New from Jeff York on The Establishing Shot: “BRITTANY RUNS A MARATHON” IS A CHARACTER-DRIVEN COMEDY THAT’S A SURE-FOOTED DELIGHT

Original caricature by Jeff York of Jillian Bell in the title role of BRITTANY RUNS A MARATHON. (copyright 2019)
Some movie comedies play as minor miracles. Those are the ones whose scripts zig when you think they’re going to zag. Their characterizations earn the laughs, rather than rat-a-tat punchlines. And they go to the darker places that you usually only find in dramas. Such films are a rare breed, but BRITTANY RUNS A MARATHON is one. Its humor never feels jokey or hokey. The central character is much pessimistic than most leads. And despite the title, that namesake race isn’t the film’s big finish. Throughout, this is a summer movie that consistently surprises and delights, never losing its footing throughout its running time. 
Brittany (Jillian Bell) is a drifting woman, cresting into her 30’s with no career, no ambition, and nary a friend. When she visits her doctor, feeling sluggish after too much fast food and partying, he informs her of a dangerous Body Mass Index and potential heart problems. Brit’s doc advises her to drop 55 pounds, which she dryly quips is like pulling a Siberian Huskie out of her. Brittany is resistant to the change, defaulting to smart-ass quips to avoid responsibility. Still, she doesn’t want to have a stroke or heart attack, so she starts an exercise regime. 
With that as the premise, there are so many predictable ways that this comedy could have gone. Fortunately, at almost every turn, writer/director Paul Downs Colaizzo chooses the atypical. It starts with his approach to the main character. Instead of casting a cute-as-a-button ingenue and dressing her down, and then ensuring that she turns into a swan by story’s end, he goes with a far more exciting choice. Jillian Bell is a very talented and attractive actress, but she’s not a star (yet), and she has an ‘everywoman’ quality to her that both grounds and amplifies the material. With Bell in the title role, the film succeeds as a laugh-out-loud comedy, as well as a more in-depth and moving, character study.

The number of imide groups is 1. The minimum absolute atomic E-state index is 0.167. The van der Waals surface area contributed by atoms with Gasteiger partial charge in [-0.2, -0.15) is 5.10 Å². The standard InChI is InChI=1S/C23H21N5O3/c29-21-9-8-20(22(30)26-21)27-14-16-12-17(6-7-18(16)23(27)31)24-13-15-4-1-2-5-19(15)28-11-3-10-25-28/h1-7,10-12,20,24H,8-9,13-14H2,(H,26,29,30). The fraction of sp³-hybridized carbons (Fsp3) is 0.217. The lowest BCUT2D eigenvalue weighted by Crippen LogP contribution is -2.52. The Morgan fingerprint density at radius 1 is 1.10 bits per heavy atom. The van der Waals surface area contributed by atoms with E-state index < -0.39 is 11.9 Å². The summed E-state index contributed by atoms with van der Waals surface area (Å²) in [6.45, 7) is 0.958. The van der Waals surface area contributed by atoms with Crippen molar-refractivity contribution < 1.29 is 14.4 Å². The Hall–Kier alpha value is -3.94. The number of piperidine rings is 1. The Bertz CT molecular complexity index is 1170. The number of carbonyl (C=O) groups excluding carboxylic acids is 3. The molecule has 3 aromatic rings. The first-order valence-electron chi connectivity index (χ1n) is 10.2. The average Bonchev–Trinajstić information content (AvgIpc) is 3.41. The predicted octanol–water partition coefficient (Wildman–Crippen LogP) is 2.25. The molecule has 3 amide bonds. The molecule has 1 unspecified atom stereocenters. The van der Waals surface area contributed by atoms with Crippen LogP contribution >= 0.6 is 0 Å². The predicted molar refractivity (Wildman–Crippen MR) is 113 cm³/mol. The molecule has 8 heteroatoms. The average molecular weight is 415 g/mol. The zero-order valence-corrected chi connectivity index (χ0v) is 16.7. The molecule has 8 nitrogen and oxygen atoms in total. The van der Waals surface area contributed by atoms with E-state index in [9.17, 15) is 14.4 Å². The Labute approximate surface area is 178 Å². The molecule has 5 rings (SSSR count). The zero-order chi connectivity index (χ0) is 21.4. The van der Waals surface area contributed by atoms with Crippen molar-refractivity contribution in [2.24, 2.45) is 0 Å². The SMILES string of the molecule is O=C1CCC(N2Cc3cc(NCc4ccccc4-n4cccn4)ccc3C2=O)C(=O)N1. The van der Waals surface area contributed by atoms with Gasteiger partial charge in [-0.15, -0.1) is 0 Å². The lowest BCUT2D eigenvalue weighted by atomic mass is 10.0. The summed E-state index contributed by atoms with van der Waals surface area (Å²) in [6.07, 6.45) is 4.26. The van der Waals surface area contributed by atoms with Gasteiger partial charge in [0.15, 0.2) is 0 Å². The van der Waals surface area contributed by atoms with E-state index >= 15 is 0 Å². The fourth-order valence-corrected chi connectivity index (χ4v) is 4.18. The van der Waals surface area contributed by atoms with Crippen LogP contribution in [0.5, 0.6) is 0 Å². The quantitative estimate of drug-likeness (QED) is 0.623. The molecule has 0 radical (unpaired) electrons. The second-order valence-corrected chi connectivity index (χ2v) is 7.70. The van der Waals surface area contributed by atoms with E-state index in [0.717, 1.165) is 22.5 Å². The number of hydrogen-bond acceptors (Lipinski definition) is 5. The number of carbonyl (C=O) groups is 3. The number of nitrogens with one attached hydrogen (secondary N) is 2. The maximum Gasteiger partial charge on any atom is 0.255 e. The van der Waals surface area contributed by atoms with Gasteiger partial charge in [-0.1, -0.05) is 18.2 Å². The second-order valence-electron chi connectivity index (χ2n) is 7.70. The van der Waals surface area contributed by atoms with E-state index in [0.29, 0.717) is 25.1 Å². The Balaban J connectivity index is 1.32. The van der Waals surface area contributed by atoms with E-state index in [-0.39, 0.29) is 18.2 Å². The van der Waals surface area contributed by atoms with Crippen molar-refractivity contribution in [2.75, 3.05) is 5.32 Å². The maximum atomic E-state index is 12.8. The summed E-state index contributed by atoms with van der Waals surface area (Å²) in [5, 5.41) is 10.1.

Colaizzo usurps convention too by surrounding Brittany with a more unique supporting cast as well. Usually, a character like her glamorous roomie Gretchen (Alice Lee) would emerge as a key player, providing able support and comic zingers. Instead, Brittany recognizes social media butterfly Gretchen’s selfishness early in the game and forges ahead to find a better support system. Indeed, part of Brittany’s journey of self-discovery is not only determining what she can do as an individual but in eliminating those who are already obstacles as well. 
Brittany makes new friends out of two fellow participants from the running group she’s joined. Catherine (a superbly underplaying Michaela Watkins) is a successful artist with a troubled past who lives in Brittany’s building, and Seth (Micah Stock), a gay man who shares Brittany’s love/hate relationship with exercise. She also bonds with Jern (Utkarsh Ambudkar), an acerbic house-sitter she meets. All of these characters could have been stock ones, but Colaizzo writes them with more depth and surprising character attributes and flaws. Like Brittany, they’re three-dimensional people, not always likable, but still relatable.
And while Brittany sets up finishing the New York City Marathon as her ultimate goal, the movie isn’t as interested in it as the title would suggest. It’s all the other parts of Brittany’s momentum that become the focus of the story, a tale of incremental progress. She finds a decent job, but not a great one. She learns to open up with people, but not entirely. Brittany also loses weight but doesn’t transform into the belle of the ball. 

Even more realistically, she hangs onto a lot of her self-loathing and sarcasm, occasionally taking two steps back for each move she makes that propels her forward. People can change, the film tells us, but not in the wholly transformative ways that movies about underdogs so often suggest. 
At times, Colaizzo over-emphasizes various plot points in both words and direction, but they’re not serious stumbles. And Bell always keeps us rooting for Brittany, even when her awful side is in full tantrum. All in all, the film is a funny, frank, and earnest presentation of a woman who discovers that being an active and passionate participant is the purest form of victory, whether it’s in a marathon or everyday life.  

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